Sunday, June 23, 2024

Debswana declares Christmas shutdown

In spite of earlier pronouncements by highly placed government officials that Botswana’s economy will be exempt from the unfolding global financial crisis, Debswana Mining Company only reneged at the eleventh hour on its decision to shut down production for up to 12 months at its relatively new Damtshaa as well as the oldest DK1 mine in Letlhakane, respectively. The closure was initially scheduled for December 16.

Impeccable sources at the mines have informed the Sunday Standard that Plant no.2 in Orapa, which started operating in 2000 was also initially set to close in the next six months whilst the Jwaneng mine would remain untouched for an unspecified period of time. The action would have resulted in the loss of more than 1500 jobs.

Following pressure from mine workers’ protest demonstrations and a series of extensive consultations between the management of Debswana and the Botswana Mine workers Union (BMWU), it emerges that agreement was arrived at that the shut down will now be confined to a much shorter time than initially feared.

However, this is only a temporary arrangement to provide space for consulting effectively with all relevant stakeholders.

The agreed upon shutdown dates for non-contop employees are scheduled for the 29th of December to the 23rd of January, while contop employees are scheduled for the 27th of December to the 21st of January.

Contrary to the early initiated terms of an unpaid leave, both parties have agreed that all employees will be on company paid time off during the Christmas shutdown.

The decision to back down may have resulted from the massive industrial action that mine workers, through their union (BMWU), had embarked on last week on the very day that the year long closure was intended, in a bid to protest the company’s move.

Workers were adamant that the closure was unnecessary.

The industrial action followed revelations that came after one meeting between management and BMWU, after which workers were notified that a number of employees at the affected mines were to be served notices of forced unpaid leave for a period of 12 months due to the initiated year long shut down. The revelations had hit the corporate world by storm as economists worried about the implications this unwelcome development would bring to the economy of Botswana.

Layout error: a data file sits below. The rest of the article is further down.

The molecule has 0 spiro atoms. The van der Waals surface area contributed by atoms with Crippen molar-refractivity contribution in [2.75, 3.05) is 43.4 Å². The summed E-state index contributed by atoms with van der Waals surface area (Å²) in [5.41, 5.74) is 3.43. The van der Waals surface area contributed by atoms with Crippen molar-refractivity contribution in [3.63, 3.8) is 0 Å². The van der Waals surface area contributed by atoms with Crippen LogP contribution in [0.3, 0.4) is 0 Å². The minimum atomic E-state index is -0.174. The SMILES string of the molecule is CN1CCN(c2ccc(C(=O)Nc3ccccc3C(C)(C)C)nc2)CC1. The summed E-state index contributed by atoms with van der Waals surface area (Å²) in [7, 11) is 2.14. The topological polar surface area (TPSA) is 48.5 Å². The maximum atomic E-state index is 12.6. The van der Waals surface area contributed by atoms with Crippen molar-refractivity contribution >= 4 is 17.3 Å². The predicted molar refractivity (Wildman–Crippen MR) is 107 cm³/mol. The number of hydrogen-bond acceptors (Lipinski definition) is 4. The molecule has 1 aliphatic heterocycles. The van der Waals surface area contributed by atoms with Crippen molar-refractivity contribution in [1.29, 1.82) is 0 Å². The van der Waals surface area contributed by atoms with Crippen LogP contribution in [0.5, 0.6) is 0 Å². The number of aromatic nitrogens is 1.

Information passed to the Sunday Standard indicates that the melt down will equally weigh heavily on the lives of families of employees. Latest revelations that heads of commercial banks, mainly Standard Chartered Bank of Botswana and Barclays Bank Botswana, have issued directives to all their branches to the effect that all Debswana employees should not be granted loans do confirm this. This followed after news of the alleged closure reached their circles.

Dr Keith Jefferis, an Economist and former Deputy Governor of the Bank of Botswana told the Sunday Standard that although the long term prospects for the mining industry are quite good it might not be realistic to look at 12 months as sufficient period for suspending operations.

“There is currently a lot of uncertainty in the levels of diamonds consumer markets,” said Jefferis. He said there might be more certainty mid next year as to how quickly or longer the diamond industry could recover.
Meanwhile Suashish diamonds (PTY) ltd, a diamond trading company (DTC) in Botswana has also recently retrenched some of its workers.


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